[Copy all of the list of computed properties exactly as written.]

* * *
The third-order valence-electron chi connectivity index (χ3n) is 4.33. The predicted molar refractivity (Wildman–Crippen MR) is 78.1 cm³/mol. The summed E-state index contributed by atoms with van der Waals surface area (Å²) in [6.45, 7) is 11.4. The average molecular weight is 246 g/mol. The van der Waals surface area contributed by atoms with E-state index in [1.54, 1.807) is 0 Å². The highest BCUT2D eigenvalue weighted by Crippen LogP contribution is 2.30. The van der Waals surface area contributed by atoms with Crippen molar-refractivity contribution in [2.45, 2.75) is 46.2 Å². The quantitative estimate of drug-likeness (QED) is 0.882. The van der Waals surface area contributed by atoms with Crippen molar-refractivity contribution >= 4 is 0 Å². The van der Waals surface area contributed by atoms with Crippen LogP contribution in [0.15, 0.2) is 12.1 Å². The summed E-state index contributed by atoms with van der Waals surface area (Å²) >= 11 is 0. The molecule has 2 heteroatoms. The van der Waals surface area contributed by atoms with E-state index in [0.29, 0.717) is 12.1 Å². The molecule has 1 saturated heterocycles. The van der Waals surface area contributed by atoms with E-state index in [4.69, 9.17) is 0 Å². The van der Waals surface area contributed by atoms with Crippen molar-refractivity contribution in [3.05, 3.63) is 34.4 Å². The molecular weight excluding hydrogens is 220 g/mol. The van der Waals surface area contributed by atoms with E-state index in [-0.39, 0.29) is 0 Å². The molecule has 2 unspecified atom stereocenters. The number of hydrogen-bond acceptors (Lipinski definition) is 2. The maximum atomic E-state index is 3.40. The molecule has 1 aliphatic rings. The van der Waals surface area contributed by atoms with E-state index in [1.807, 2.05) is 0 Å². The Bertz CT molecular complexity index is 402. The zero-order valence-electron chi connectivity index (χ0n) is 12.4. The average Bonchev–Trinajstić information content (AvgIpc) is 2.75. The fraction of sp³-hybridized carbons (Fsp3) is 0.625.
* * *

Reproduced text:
The third-order valence-electron chi connectivity index (χ3n) is 4.33. The predicted molar refractivity (Wildman–Crippen MR) is 78.1 cm³/mol. The summed E-state index contributed by atoms with van der Waals surface area (Å²) in [6.45, 7) is 11.4. The average molecular weight is 246 g/mol. The van der Waals surface area contributed by atoms with E-state index in [1.54, 1.807) is 0 Å². The highest BCUT2D eigenvalue weighted by Crippen LogP contribution is 2.30. The van der Waals surface area contributed by atoms with Crippen molar-refractivity contribution in [2.45, 2.75) is 46.2 Å². The quantitative estimate of drug-likeness (QED) is 0.882. The van der Waals surface area contributed by atoms with Crippen molar-refractivity contribution >= 4 is 0 Å². The van der Waals surface area contributed by atoms with Crippen LogP contribution in [0.15, 0.2) is 12.1 Å². The summed E-state index contributed by atoms with van der Waals surface area (Å²) >= 11 is 0. The molecule has 2 heteroatoms. The van der Waals surface area contributed by atoms with E-state index in [0.29, 0.717) is 12.1 Å². The molecule has 1 saturated heterocycles. The van der Waals surface area contributed by atoms with E-state index in [4.69, 9.17) is 0 Å². The van der Waals surface area contributed by atoms with Crippen molar-refractivity contribution in [3.05, 3.63) is 34.4 Å². The molecular weight excluding hydrogens is 220 g/mol. The van der Waals surface area contributed by atoms with E-state index in [-0.39, 0.29) is 0 Å². The molecule has 2 unspecified atom stereocenters. The number of hydrogen-bond acceptors (Lipinski definition) is 2. The maximum atomic E-state index is 3.40. The molecule has 1 aliphatic rings. The van der Waals surface area contributed by atoms with E-state index in [1.807, 2.05) is 0 Å². The Bertz CT molecular complexity index is 402. The zero-order valence-electron chi connectivity index (χ0n) is 12.4. The average Bonchev–Trinajstić information content (AvgIpc) is 2.75. The fraction of sp³-hybridized carbons (Fsp3) is 0.625.